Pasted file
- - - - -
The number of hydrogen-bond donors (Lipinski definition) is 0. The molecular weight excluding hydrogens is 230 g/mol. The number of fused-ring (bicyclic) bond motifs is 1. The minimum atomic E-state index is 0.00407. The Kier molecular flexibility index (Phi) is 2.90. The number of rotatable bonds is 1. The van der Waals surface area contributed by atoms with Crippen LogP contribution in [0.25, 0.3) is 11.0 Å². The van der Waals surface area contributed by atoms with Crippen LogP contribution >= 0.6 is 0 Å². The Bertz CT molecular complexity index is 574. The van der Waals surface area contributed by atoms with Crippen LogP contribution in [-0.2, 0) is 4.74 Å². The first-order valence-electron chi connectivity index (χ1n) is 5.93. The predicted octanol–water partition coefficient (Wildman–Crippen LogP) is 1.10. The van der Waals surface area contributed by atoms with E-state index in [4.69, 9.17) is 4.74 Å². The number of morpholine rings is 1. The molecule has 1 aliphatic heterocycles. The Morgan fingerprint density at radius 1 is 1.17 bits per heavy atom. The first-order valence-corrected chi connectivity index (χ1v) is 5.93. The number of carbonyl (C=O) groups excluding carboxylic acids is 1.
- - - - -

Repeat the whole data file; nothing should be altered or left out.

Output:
The number of hydrogen-bond donors (Lipinski definition) is 0. The molecular weight excluding hydrogens is 230 g/mol. The number of fused-ring (bicyclic) bond motifs is 1. The minimum atomic E-state index is 0.00407. The Kier molecular flexibility index (Phi) is 2.90. The number of rotatable bonds is 1. The van der Waals surface area contributed by atoms with Crippen LogP contribution in [0.25, 0.3) is 11.0 Å². The van der Waals surface area contributed by atoms with Crippen LogP contribution >= 0.6 is 0 Å². The Bertz CT molecular complexity index is 574. The van der Waals surface area contributed by atoms with Crippen LogP contribution in [-0.2, 0) is 4.74 Å². The first-order valence-electron chi connectivity index (χ1n) is 5.93. The predicted octanol–water partition coefficient (Wildman–Crippen LogP) is 1.10. The van der Waals surface area contributed by atoms with E-state index in [4.69, 9.17) is 4.74 Å². The number of morpholine rings is 1. The molecule has 1 aliphatic heterocycles. The Morgan fingerprint density at radius 1 is 1.17 bits per heavy atom. The first-order valence-corrected chi connectivity index (χ1v) is 5.93. The number of carbonyl (C=O) groups excluding carboxylic acids is 1.